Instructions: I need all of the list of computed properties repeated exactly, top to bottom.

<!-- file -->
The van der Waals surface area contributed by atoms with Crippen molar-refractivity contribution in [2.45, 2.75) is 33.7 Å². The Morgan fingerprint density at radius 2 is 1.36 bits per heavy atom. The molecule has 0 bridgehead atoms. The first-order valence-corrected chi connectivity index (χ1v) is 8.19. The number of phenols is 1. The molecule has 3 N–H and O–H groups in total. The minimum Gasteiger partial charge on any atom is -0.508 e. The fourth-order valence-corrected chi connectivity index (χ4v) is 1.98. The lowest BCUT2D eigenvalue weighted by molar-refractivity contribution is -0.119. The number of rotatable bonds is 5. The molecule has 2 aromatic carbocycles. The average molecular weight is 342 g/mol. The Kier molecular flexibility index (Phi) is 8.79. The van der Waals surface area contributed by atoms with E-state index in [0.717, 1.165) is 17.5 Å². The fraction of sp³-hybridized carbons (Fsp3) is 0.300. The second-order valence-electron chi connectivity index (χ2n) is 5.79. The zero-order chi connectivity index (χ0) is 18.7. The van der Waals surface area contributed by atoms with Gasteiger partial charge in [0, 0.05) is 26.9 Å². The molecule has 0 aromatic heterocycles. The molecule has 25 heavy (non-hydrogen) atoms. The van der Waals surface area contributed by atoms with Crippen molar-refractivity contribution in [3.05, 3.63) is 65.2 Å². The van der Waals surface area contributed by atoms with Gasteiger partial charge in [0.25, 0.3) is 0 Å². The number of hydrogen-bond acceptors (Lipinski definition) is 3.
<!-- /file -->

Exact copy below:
The van der Waals surface area contributed by atoms with Crippen molar-refractivity contribution in [2.45, 2.75) is 33.7 Å². The Morgan fingerprint density at radius 2 is 1.36 bits per heavy atom. The molecule has 0 bridgehead atoms. The first-order valence-corrected chi connectivity index (χ1v) is 8.19. The number of phenols is 1. The molecule has 3 N–H and O–H groups in total. The minimum Gasteiger partial charge on any atom is -0.508 e. The fourth-order valence-corrected chi connectivity index (χ4v) is 1.98. The lowest BCUT2D eigenvalue weighted by molar-refractivity contribution is -0.119. The number of rotatable bonds is 5. The molecule has 2 aromatic carbocycles. The average molecular weight is 342 g/mol. The Kier molecular flexibility index (Phi) is 8.79. The van der Waals surface area contributed by atoms with E-state index in [0.717, 1.165) is 17.5 Å². The fraction of sp³-hybridized carbons (Fsp3) is 0.300. The second-order valence-electron chi connectivity index (χ2n) is 5.79. The zero-order chi connectivity index (χ0) is 18.7. The van der Waals surface area contributed by atoms with Gasteiger partial charge in [0, 0.05) is 26.9 Å². The molecule has 0 aromatic heterocycles. The molecule has 25 heavy (non-hydrogen) atoms. The van der Waals surface area contributed by atoms with Crippen molar-refractivity contribution in [3.05, 3.63) is 65.2 Å². The van der Waals surface area contributed by atoms with Gasteiger partial charge in [0.25, 0.3) is 0 Å². The number of hydrogen-bond acceptors (Lipinski definition) is 3.